burning laser diode?

Discussion in 'The Projects Forum' started by Gadersd, Jul 9, 2013.

  1. Gadersd

    Thread Starter Member

    Dec 8, 2012
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    I found this diagram on a burning laser tutorial. I understand that the capacitor is there to smoothen the voltage and that the diode is there to prevent voltage spikes. What I don't understand is how the diode prevents voltage spikes. Wouldn't the diode create a short circuit? The tutorial said that if some one removes the laser diode and then puts it back, the diode will prevent the capacite'rs current from burning out the laser diode. How is this possible? Why will the capaciter output current through the diode and not the laser diode?
     
  2. wayneh

    Expert

    Sep 9, 2010
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    Something is wrong with your attachment. It's too tiny to see.

    But I think the diode is there to protect the laser against placing the battery in backwards. That might also ruin the LM317 but the laser is more expensive. That circuit needs a diode to divert current from the capacitor around the LM317 in the event the battery is removed. Otherwise, the energy in the capacitor could ruin the LM317, when the output is at a higher voltage than the input.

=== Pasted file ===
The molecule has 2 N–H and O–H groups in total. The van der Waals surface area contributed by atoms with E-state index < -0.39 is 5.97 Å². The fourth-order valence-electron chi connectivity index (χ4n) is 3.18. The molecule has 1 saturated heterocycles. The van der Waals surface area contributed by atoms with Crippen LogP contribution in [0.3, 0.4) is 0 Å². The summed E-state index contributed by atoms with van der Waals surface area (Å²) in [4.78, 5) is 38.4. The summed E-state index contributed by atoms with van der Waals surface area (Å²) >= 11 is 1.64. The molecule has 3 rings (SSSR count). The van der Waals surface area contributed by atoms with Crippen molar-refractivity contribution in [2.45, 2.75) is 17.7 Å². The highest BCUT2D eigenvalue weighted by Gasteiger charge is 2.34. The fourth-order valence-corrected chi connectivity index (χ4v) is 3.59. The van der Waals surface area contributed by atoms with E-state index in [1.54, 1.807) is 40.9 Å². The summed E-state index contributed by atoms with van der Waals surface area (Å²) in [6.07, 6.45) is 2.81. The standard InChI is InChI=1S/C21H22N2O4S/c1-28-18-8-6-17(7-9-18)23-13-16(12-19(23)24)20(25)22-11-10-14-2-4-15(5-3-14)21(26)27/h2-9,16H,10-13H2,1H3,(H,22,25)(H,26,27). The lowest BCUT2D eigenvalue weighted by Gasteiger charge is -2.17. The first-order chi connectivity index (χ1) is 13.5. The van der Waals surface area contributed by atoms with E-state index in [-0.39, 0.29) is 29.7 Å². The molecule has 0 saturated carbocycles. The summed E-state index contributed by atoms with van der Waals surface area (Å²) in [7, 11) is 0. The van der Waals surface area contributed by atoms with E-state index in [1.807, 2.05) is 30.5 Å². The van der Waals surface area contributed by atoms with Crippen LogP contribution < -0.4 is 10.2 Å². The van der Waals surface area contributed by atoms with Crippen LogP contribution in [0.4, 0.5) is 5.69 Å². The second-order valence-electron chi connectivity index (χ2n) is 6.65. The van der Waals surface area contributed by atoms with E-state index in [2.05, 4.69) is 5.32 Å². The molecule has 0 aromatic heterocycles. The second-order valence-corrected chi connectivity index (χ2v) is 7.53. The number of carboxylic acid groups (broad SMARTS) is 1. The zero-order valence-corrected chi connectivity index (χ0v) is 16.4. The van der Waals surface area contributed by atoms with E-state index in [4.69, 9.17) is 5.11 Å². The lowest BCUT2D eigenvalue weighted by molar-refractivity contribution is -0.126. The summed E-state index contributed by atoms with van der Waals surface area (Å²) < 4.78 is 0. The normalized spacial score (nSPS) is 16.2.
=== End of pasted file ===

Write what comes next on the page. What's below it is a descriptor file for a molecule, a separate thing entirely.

Last edited: Jul 9, 2013
  3. Gadersd

    Thread Starter Member

    Dec 8, 2012
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    The image should become fairly clear if you click on it. The tutorials says this:The diode is there to soak up voltage spikes. If your led were to come disconnected while the circuit was on and then reconnected the stored charge in the capacitor would be sent right into your laser diode. It would kill it instantly. You would be sending a charge of around 6 volts to it. How does the diode not create a short circuit? Does the laser diode not need a resistor? I see that the regulator is outputting voltage directly to laser diode.
     
  4. wayneh

    Expert

    Sep 9, 2010
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    It's not clear - too small.

    I'll speculate that the LM317 is in a constant current configuration and that the diode is a zener that will conduct in reverse at its specified breakdown voltage. That would be consistent with your description.

    With the laser removed, the LM317 will raise the voltage to the max in a failed attempt to maintain current, putting a max charge on the capacitor. Reconnecting the laser would destroy it.

    The diode caps the voltage that the cap can be charged to. At that voltage, it will begin to conduct the current and act as a dummy load if the laser is missing. For this to work, the zener voltage should be very close to the laser's forward voltage drop.

    It seems to me that removing the capacitor or cutting its size would make more sense, but don't quote me.
     
  5. Gadersd

    Thread Starter Member

    Dec 8, 2012
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    I just took another look at the tutorial and it turns out that the diode he used was a 1N4001 rectifier diode not a zener.
     
  6. wayneh